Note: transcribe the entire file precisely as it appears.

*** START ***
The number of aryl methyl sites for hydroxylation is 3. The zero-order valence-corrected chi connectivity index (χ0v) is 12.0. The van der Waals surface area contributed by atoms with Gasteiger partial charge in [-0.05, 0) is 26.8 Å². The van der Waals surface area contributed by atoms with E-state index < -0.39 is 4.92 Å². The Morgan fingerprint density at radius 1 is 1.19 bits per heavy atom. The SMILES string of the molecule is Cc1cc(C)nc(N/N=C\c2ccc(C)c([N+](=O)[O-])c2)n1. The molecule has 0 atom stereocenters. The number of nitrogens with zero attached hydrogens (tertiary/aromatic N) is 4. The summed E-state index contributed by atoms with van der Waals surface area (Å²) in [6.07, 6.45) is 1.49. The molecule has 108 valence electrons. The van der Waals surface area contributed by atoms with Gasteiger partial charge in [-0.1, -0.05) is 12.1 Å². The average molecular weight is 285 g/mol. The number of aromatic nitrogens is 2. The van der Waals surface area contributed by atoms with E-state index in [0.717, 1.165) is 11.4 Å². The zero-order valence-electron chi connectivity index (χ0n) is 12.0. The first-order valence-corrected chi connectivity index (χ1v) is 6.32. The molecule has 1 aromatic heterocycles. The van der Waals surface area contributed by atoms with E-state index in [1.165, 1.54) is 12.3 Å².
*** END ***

The number of aryl methyl sites for hydroxylation is 3. The zero-order valence-corrected chi connectivity index (χ0v) is 12.0. The van der Waals surface area contributed by atoms with Gasteiger partial charge in [-0.05, 0) is 26.8 Å². The van der Waals surface area contributed by atoms with E-state index < -0.39 is 4.92 Å². The Morgan fingerprint density at radius 1 is 1.19 bits per heavy atom. The SMILES string of the molecule is Cc1cc(C)nc(N/N=C\c2ccc(C)c([N+](=O)[O-])c2)n1. The molecule has 0 atom stereocenters. The number of nitrogens with zero attached hydrogens (tertiary/aromatic N) is 4. The summed E-state index contributed by atoms with van der Waals surface area (Å²) in [6.07, 6.45) is 1.49. The molecule has 108 valence electrons. The van der Waals surface area contributed by atoms with Gasteiger partial charge in [-0.1, -0.05) is 12.1 Å². The average molecular weight is 285 g/mol. The number of aromatic nitrogens is 2. The van der Waals surface area contributed by atoms with E-state index in [0.717, 1.165) is 11.4 Å². The zero-order valence-electron chi connectivity index (χ0n) is 12.0. The first-order valence-corrected chi connectivity index (χ1v) is 6.32. The molecule has 1 aromatic heterocycles. The van der Waals surface area contributed by atoms with E-state index in [1.165, 1.54) is 12.3 Å².